Franks reached his commercial peak with the album Passionfruit (1983) and the accompanying hit "When Sly Call (Don't Touch That Phone)." His later records showed a slackening of focus and a fall-off in both his appeal and sales, although 1990's Blue Pacific marked a comeback, after a three-year lay-off. He continued to mine his fascination with Brazilian music into the '90s, including one album, Abandoned Garden (1995), dedicated to the memory of Antonio Carlos Jobim, and cut a duet with his longtime idol Peggy Lee, near the end of the latter's career, on "You Were Meant for Me" from the album Dragonfly Summer (1993). He was still active in the 21st century, and in 2010, was even the subject of a tribute album, The Art of Michael Franks, by Veronica Nunn. He released Time Together on Shanachie in 2011.
Jazz singer/songwriter Michael Franks is an artist most jazz fans feel strongly about one way or another. His unique, romantic poet-cum-laid-back hipster approach to jazz signing is breezy, light, and languid. It's also uniquely his own, though deeply influenced by Brazilian jazz, bossa, and samba. Time Together, his first recording of new material in five years -- and his debut for Shanachie -- is unlikely to change anyone's opinion of him, but that doesn't mean this is a rote recording. Time Together is an airy, groove-ridden summer travelog that ranges from St. Tropez and New York to Paris, France, and Egypt; it journeys through the nostalgic past and finds space in the present moment, with cleverly notated, languorous, ironic observations about life. Franks split the production and arranging duties between Charles Blenzig, Gil Goldstein, Chuck Loeb, Scott Petito, and Mark Egan. The rest of the international cast on this polished 11-song set includes old friends and new faces David Spinozza, Mike Mainieri, David Mann, Eric Marienthal, Till Brönner, Alex Spiagin, Jerry Marotta, Billy Kilson, Romero Lubambo, and backing vocalist Veronica Nunn. Time Together is wonderfully polished without being overly slick. The set opens with "Now That the Summer's Here," a samba-inspired paean to laziness with excellent solos by Bronner's trumpet and Marienthal's alto. The arrangement by Loeb includes a perfectly balanced meld of acoustic and electric guitars, with the harmony chorus between Franks and Carmen Cuesta adding an essentially restrained yet celebratory tone. "One Day in St. Tropez" is one Franks' finest reminiscence songs. Goldstein's acoustic piano, Greg Cohen's bass, and Lubambo's acoustic guitar evoke classic bossa while the singer details in exotically rich, nostalgically romantic lyrics a 1963 hitchhiking excursion through Southern France. "Mice" is a humorous, metaphorically hip irony, illustrated beautifully by Manieri's vibes, Petito's bass, and Spinozza's guitar with a backing vocal from Beth Neilsen-Chapman. "Samba Blue," another of thew album's finer tracks, offers the tale of a long-ago love affair in Paris, without a hint of cloying or regret, thanks to Franks fine lyric and melody, and a jaunty Loeb arrangement featuring a beautiful alto solo by Marienthal. "My Heart Said Wow" is a straight-ahead duet with Nunn, boasting a fine trumpet solo by Spiagin's trumpet. "Feathers from an Angel's Wing," the longest and perhaps most beautiful track here is, fittingly, also the closer. Arranged by Egan, whose fretless bass introduces it, Loeb's guitars, Clifford Carter's keys, and Joe Bonadio's drums illustrate it elegantly. The singer's use of Zen wisdom in the modern jazz lyric and melody, underscores everything fine and right in Franks' art from The Art of Tea to the present day. While his framework may be contemporary, his execution is timeless, making Time Together Franks' most consistent, graceful collection of songs in the 21st century.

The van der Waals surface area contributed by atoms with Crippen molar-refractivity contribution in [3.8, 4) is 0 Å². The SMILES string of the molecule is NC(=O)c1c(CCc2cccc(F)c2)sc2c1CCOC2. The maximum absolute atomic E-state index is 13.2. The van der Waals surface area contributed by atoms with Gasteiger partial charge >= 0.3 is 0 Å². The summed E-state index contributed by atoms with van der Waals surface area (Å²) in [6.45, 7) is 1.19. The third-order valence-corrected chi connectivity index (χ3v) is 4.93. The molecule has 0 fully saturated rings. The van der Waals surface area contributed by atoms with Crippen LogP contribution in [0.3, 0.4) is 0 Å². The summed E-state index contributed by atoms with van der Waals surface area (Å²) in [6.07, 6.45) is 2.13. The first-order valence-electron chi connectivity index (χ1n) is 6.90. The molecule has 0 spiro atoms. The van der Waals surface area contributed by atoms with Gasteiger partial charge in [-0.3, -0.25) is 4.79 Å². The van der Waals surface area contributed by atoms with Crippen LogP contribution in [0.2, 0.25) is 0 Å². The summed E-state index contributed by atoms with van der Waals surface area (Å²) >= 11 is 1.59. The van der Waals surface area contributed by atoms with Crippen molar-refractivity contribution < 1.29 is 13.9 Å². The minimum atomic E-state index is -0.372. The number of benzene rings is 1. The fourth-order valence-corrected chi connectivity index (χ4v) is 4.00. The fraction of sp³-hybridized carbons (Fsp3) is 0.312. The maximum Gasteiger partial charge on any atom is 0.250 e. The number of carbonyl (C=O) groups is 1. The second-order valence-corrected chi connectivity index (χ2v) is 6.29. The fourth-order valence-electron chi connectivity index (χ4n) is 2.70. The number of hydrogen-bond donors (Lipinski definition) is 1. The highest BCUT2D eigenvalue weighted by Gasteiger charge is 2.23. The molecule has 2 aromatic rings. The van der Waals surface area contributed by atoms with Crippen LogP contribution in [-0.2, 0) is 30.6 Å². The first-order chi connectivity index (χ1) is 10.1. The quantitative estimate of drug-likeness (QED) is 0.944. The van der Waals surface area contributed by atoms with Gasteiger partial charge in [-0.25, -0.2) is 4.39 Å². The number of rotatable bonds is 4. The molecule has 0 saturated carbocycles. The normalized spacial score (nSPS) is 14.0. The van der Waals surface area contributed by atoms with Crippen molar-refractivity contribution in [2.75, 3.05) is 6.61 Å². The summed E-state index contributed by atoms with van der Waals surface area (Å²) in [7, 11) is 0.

1 Now That the Summer's Here
2 One Day in St. Tropez
3 Summer in New York
5 Charlie Chan in Egypt
6 I'd Rather Be Happy Than Right
7 Time Together
8 Samba Blue
9 My Heart Said Wow
10 If I Could Make September Stay
11 Feathers from an Angel's Wing